So you made it to medical school, congrats! You’re probably an excited and pretty damn nervous. What is the first year of medical school like? What should you expect? How hard is the first year of medical school? What are some good tips for the first year of medical school?
So many questions – slow down then there. Jokes aside, in this post I will go over my favorite tips for the first year of medical school.
Let’s get to it!
How Hard is the First Year of Medical School?
While medical school is difficult, it’s not as hard as everyone makes it out to be.
Yes, doctors and medical students are smart, but this idea is a little misleading.
Many students are geniuses – I’m not one of them. Still, I’d consider myself to have above average intelligence and capable to be a good doctor.
What makes a medical student into a great doctor is the continual practice and time we put in medical school.
Most students would agree that the toughest part of medical school is remaining consistent.
But the actual material in medical school is not much harder than your college classes.
So how hard is the first year of medical school? It’s like eating a plate of pancakes!
Pancakes? Sign me up!
The pancake analogy is my favorite way to describe what the first year of medical school will like.
Imagine if you were given a plate of pancakes to finish every day. No big deal right? You’ll likely welcome it (everyone loves pancakes).
But the catch is that anything you don’t eat today will but added to your requirement for the next day.
Miss a few days here and there and you can see how your pancake requirement can add up quickly.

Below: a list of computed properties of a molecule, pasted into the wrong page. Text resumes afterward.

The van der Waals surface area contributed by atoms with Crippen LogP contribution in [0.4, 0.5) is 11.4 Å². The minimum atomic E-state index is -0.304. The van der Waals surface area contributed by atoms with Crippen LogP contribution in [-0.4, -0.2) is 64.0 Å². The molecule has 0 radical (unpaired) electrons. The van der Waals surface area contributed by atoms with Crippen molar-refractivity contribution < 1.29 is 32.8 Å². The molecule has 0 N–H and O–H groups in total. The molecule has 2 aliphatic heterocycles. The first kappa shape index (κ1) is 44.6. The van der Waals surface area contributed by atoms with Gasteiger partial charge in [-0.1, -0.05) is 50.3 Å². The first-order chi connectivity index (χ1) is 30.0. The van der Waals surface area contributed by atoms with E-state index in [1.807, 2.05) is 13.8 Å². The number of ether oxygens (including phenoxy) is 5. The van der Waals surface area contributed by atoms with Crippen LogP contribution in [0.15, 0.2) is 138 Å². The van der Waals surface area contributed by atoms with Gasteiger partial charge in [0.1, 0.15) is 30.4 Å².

This is medical school in a bubble. It’s a daily requirement of pancakes which can make you sick if you’re not consistent.
The ability, or lack thereof, to remain consistent with your material (pancakes) every day is what makes medical school difficult.
If you can commit from the very start that you will finish your plate, medical school will be completely manageable.
Don’t Forget Your Hobbies in Medical School:
Too often the approach for first-year medical students is to first figure out medical school and then add in their hobbies and passions.
No! That’s the opposite of what you need to be doing.
If you allow it, medical school can take over your whole life.
You should, instead, focus on scheduling medical school into your life and not your life into medical school!
Check out the posts below and this YouTube Video on how I manage my time in medical school to keep up with my hobbies and spend time with my loved ones! These are my favorite tips for the first year of medical school.
I hope I can serve as proof that you’ll have enough time to enjoy your life in medical school. I’ve written a book, written over 70 posts, began a youtube channel, put in hours on NBA 2K, got engaged in medical and much more! Check out The Preclinical Guide where I teach every first and second-year medical student the tips for a successful pre-clerkship period!
Don’t Pull Late or All-Nighters in Medical School:
For some reason, people attribute medical school to lack of sleep.
On most nights I get 6-8 hours without any issues. This is even while I wake up at 4:30 every day.
In addition to the lack of sleep, medical students assume you should expect to pull a few all-nighters in medical school.
I never pulled an all-nighter in medical school studying. (I did pull a few while working at a Type 1 Diabetes camp).
If you watched the above Youtube Video, you see how I emphasize the importance of setting a stop time and using Parkinson’s Law in medical school.
Both rules will help you not only enjoy all of your days but prevent you from working late into the night.
Seek Out Patient Exposure ASAP:
We’re going to medical school to become doctors yet we don’t see that many patients our first year of medical school. That doesn’t seem right.